Born to missionary parents in China, Horace Talmage Day traveled far from his place of birth, developing an enduring association with the American South over the course of his career. He immigrated to New York City in 1927 and enrolled that same year at the Art Students League, studying with noted painters Boardman Robinson and Kenneth Hayes Miller until 1931. He was a recipient of a Tiffany Foundation fellowship, spending summers in Oyster Bay, Long Island from 1930 through 1933. Day was an artist-in-residence at the Henry Street Settlement in Manhattan in 1934 and 1935. A founding member of the Southern Vermont Artists Association, he was active with that group between 1935 and 1938.
Day’s infatuation with the South began in 1936 with his appointment as director of the Herbert Institute in Augusta, Georgia, a post he held until 1941. This was followed by a brief tenure as a professor of art at Mary Baldwin College in Staunton, Virginia. When the United States entered World War II, Day was granted leave to serve in the army. While his official assignment involved map preparation, the artist used his off-duty hours to record his impressions of war. Day returned to Mary Baldwin College, working there until 1967, when he founded his own commercial enterprise, the St. Memin Gallery, in Alexandria, Virginia. Upon his retirement in 1971, Day devoted himself to painting for the remainder of his life.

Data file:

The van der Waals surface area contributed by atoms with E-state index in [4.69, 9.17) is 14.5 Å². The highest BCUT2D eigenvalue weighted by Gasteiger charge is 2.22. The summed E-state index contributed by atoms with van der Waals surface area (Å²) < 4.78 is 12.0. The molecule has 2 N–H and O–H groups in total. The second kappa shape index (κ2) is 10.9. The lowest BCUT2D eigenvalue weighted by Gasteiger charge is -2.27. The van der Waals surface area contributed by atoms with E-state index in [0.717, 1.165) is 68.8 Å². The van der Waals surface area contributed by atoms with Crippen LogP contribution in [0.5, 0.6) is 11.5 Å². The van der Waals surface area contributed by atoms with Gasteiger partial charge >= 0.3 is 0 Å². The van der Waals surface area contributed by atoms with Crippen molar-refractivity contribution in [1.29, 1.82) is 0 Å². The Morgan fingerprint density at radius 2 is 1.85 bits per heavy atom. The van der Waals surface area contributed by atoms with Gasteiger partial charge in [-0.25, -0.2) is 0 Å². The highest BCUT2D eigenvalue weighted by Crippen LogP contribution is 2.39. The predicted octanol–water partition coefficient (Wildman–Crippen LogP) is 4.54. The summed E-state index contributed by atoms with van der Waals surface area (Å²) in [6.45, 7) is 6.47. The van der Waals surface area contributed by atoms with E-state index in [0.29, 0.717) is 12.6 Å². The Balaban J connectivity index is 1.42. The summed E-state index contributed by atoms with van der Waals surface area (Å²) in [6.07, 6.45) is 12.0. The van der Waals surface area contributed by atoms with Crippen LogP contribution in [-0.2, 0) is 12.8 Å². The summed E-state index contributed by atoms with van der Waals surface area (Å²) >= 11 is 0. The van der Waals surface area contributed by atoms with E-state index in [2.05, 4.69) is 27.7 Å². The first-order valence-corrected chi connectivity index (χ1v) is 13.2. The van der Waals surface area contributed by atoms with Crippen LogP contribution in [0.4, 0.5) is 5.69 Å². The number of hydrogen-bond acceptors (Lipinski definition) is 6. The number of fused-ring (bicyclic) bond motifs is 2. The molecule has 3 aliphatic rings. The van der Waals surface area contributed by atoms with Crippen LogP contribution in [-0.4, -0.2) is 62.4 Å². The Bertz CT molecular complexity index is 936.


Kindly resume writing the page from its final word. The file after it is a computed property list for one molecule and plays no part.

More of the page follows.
A prolific artist, Day executed portraits, still lifes, illustrations, murals, and produced a significant body of work in watercolor, most often portraying Southern scenes. He called himself a regional painter and was dedicated to creating picturesque views of the South and its people in a naturalistic style. He favored working outdoors and directly from the subject, attempting always “to make a synthesis of . . . impressions that speak in a language of art.” He nurtured a special affinity for the Carolina Lowcountry, recording the area’s character with rare sensitivity. “I see beauty in Charleston in places where many people would never dream of discovering it,” he once said.
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© 2008 Robert M. Hicklin, Jr. Inc.
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